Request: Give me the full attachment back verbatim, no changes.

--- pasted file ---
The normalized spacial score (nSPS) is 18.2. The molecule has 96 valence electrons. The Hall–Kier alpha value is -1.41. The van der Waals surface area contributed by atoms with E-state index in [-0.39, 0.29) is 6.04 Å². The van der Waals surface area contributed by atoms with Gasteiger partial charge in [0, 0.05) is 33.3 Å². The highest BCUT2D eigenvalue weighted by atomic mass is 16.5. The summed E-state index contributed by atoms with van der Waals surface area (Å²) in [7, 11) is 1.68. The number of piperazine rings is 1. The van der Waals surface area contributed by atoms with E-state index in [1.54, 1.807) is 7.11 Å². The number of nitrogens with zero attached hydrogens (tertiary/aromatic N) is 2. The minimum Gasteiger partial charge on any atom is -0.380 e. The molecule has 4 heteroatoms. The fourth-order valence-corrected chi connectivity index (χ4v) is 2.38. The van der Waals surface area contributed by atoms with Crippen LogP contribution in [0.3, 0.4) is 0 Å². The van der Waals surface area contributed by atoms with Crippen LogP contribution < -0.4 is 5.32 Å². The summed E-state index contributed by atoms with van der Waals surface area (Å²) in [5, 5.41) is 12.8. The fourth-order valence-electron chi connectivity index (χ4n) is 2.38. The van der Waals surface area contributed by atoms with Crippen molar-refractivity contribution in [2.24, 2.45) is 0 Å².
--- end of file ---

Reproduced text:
The normalized spacial score (nSPS) is 18.2. The molecule has 96 valence electrons. The Hall–Kier alpha value is -1.41. The van der Waals surface area contributed by atoms with E-state index in [-0.39, 0.29) is 6.04 Å². The van der Waals surface area contributed by atoms with Gasteiger partial charge in [0, 0.05) is 33.3 Å². The highest BCUT2D eigenvalue weighted by atomic mass is 16.5. The summed E-state index contributed by atoms with van der Waals surface area (Å²) in [7, 11) is 1.68. The number of piperazine rings is 1. The van der Waals surface area contributed by atoms with E-state index in [1.54, 1.807) is 7.11 Å². The number of nitrogens with zero attached hydrogens (tertiary/aromatic N) is 2. The minimum Gasteiger partial charge on any atom is -0.380 e. The molecule has 4 heteroatoms. The fourth-order valence-corrected chi connectivity index (χ4v) is 2.38. The van der Waals surface area contributed by atoms with Crippen LogP contribution in [0.3, 0.4) is 0 Å². The van der Waals surface area contributed by atoms with Crippen LogP contribution < -0.4 is 5.32 Å². The summed E-state index contributed by atoms with van der Waals surface area (Å²) in [5, 5.41) is 12.8. The fourth-order valence-electron chi connectivity index (χ4n) is 2.38. The van der Waals surface area contributed by atoms with Crippen molar-refractivity contribution in [2.24, 2.45) is 0 Å².